But is Roche willing to lower their prices? Roche’s public relations manager Tina Batchelor said that discounts could be offered down the line in terms of a patient access scheme. “There will be a committee meeting to discuss the decision on both sides at the end of May” Tina revealed, “where possible patient access schemes will be discussed- although the fixed costs of Kadcyla will not be lowered.” Tina argues that the blame of refusing treatment lies within NICE’s assessment controls system (QALY) – stating that the model doesn’t work for cancer drugs. “Several drugs have been rejected by NICE through the QALY system” says Tina, “ so Roche was unhappy with the decision but not exactly surprised. Kadcyla is a much needed drug for woman with breast cancer and we hope NICE will reconsider and a compromise may be reached.”
There’s no doubt Kadcyla- as it is currently priced would be a heavy financial burden on the already struggling NHS, leading to the ongoing moral question: should the NHS fund Kadcyla?
At the end of April Daily Mail writer Jenni Murray wrote a controversial piece for the Saturday Life supplement, where she backed NICE’s decision to refuse funding for Kadcyla on the NHS budget. It was made more shocking but the fact she was a Breast cancer survivor herself. Her reasoning was that Kadcyla was nothing more than ‘false hope’ – only extending lives by up to six months. Murray’s article sparked it’s own response, with Kadcyla patients coming forward to contest the claims. Woman&home spoke to American HER2 victim Kathy T about her experiences on Kadcyla. “I was stable with Kadcyla for 41/2 years. It was an easy drug for me to take, with few uncomfortable side effects” (,a timeframe significantly longer than Murray’s article suggests possible for a patient on the Kadcyla course). Nonetheless, unforeseen liver issues saw Kathy end her treatment earlier this year. Kathy admits that on the whole her experience on Kadcyla was a positive one; but exactly how beneficial is Kadcyla for those under treatment?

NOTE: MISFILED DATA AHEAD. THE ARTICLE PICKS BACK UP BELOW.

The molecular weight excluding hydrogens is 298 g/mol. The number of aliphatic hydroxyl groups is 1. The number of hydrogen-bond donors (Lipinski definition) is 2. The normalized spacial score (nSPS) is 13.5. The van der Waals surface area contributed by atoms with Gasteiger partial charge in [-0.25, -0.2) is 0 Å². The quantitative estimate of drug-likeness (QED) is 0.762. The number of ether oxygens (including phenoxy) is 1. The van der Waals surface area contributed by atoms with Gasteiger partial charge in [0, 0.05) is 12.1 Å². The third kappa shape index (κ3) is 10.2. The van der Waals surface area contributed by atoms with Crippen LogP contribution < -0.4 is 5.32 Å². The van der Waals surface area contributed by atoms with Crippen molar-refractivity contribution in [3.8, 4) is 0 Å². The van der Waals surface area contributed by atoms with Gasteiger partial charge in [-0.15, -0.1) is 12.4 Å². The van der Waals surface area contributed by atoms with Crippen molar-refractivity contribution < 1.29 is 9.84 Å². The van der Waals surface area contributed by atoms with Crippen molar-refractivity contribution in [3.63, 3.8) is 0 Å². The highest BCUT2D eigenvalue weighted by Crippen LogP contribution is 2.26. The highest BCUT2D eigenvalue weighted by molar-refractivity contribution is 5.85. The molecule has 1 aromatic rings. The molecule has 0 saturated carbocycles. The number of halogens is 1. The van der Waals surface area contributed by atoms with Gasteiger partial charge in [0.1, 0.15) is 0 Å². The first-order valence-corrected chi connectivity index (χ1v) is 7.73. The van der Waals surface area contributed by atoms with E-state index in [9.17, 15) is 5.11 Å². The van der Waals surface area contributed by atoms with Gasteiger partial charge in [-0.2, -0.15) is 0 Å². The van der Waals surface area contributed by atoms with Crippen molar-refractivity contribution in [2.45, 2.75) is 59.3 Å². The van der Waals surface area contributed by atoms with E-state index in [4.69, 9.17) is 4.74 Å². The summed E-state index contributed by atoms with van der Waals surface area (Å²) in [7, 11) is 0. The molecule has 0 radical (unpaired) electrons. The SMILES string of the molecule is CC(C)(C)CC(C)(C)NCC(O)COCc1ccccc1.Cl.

Doctor and patient opinions
Dr. Mei-Lin Ah See, a breast cancer specialist Oncologist at Luton and Dunstable Hospital, does not agree with NICE’s decision to cut funding, arguing that more research into the effectiveness of the drug is needed before NICE can justify the decision. Speaking to Woman&home she said: “ With growing advancements in drug therapy, more treatments are becoming available for women who meet the HER2 criteria. For NICE to cut the funding is a sudden move- as Kadcyla is a relatively new treatment to be trialled in the UK. It’s full capabilities- in terms of extending a patients life span or even treating their tumours indefinitely is still relatively unknown. Kadcyla has the potential to significantly extend thousands of lives- and in that case it would be worthy of purchasing on the NHS.”
Geraldine also believes the treatment should continue to be available on the British health care system. Detailing her experiences with Kadcyla so far, she explained, “I go in for treatment once every 3 weeks. When I was on radiotherapy (which lasted all week), it would take 8 hours out of my day including travel. Thanks to Kadcyla, I am able to have a life that doesn’t revolve around cancer.”
Will NICE reconsider?
NICE’s Laura Gibson told Woman&home that an independent Appraisal Committee will consider all of the evidence again at a second meeting in June, conceding:
“There is a possibility that the recommendation may change depending on any further evidence submitted by Roche or stakeholders.”
Dr. Ah See agrees that a reconsideration is definitely possible, reasoning: “ With new drugs coming on the market all the time, Kadcyla patient’s mustn’t lose hope. If costs are lowered or compromises can be made, I am sure NICE will review their current decision.”